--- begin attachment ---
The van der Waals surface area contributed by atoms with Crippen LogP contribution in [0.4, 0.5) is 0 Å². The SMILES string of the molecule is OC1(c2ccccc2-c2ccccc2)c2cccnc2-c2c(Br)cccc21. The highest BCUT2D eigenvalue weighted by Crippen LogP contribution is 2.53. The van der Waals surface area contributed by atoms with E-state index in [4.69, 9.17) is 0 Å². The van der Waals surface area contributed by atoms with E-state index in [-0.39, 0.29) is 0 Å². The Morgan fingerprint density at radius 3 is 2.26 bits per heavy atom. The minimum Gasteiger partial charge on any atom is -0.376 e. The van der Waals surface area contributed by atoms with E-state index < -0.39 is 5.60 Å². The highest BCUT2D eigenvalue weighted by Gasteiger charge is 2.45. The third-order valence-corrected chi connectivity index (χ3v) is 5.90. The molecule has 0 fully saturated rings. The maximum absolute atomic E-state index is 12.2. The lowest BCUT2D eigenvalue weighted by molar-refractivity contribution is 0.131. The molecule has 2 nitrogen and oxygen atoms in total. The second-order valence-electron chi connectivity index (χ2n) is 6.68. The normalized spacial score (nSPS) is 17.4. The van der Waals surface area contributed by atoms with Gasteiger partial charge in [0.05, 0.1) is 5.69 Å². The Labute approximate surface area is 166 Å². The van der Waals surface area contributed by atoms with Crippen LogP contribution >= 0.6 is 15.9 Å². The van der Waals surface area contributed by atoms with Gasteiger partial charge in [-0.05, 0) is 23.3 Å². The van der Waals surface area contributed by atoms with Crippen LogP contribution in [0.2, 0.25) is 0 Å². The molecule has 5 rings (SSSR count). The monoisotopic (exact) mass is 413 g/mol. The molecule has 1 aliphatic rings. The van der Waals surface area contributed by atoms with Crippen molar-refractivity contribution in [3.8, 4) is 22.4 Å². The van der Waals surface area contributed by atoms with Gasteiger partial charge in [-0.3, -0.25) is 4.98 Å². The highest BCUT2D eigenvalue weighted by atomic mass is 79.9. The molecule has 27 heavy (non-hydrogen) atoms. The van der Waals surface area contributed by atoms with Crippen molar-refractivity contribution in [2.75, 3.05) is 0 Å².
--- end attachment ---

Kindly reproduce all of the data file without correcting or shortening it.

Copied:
The van der Waals surface area contributed by atoms with Crippen LogP contribution in [0.4, 0.5) is 0 Å². The SMILES string of the molecule is OC1(c2ccccc2-c2ccccc2)c2cccnc2-c2c(Br)cccc21. The highest BCUT2D eigenvalue weighted by Crippen LogP contribution is 2.53. The van der Waals surface area contributed by atoms with E-state index in [4.69, 9.17) is 0 Å². The van der Waals surface area contributed by atoms with E-state index in [-0.39, 0.29) is 0 Å². The Morgan fingerprint density at radius 3 is 2.26 bits per heavy atom. The minimum Gasteiger partial charge on any atom is -0.376 e. The van der Waals surface area contributed by atoms with E-state index < -0.39 is 5.60 Å². The highest BCUT2D eigenvalue weighted by Gasteiger charge is 2.45. The third-order valence-corrected chi connectivity index (χ3v) is 5.90. The molecule has 0 fully saturated rings. The maximum absolute atomic E-state index is 12.2. The lowest BCUT2D eigenvalue weighted by molar-refractivity contribution is 0.131. The molecule has 2 nitrogen and oxygen atoms in total. The second-order valence-electron chi connectivity index (χ2n) is 6.68. The normalized spacial score (nSPS) is 17.4. The van der Waals surface area contributed by atoms with Gasteiger partial charge in [0.05, 0.1) is 5.69 Å². The Labute approximate surface area is 166 Å². The van der Waals surface area contributed by atoms with Crippen LogP contribution >= 0.6 is 15.9 Å². The van der Waals surface area contributed by atoms with Gasteiger partial charge in [-0.05, 0) is 23.3 Å². The van der Waals surface area contributed by atoms with Crippen LogP contribution in [0.2, 0.25) is 0 Å². The molecule has 5 rings (SSSR count). The monoisotopic (exact) mass is 413 g/mol. The molecule has 1 aliphatic rings. The van der Waals surface area contributed by atoms with Crippen molar-refractivity contribution in [3.8, 4) is 22.4 Å². The van der Waals surface area contributed by atoms with Gasteiger partial charge in [-0.3, -0.25) is 4.98 Å². The highest BCUT2D eigenvalue weighted by atomic mass is 79.9. The molecule has 27 heavy (non-hydrogen) atoms. The van der Waals surface area contributed by atoms with Crippen molar-refractivity contribution in [2.75, 3.05) is 0 Å².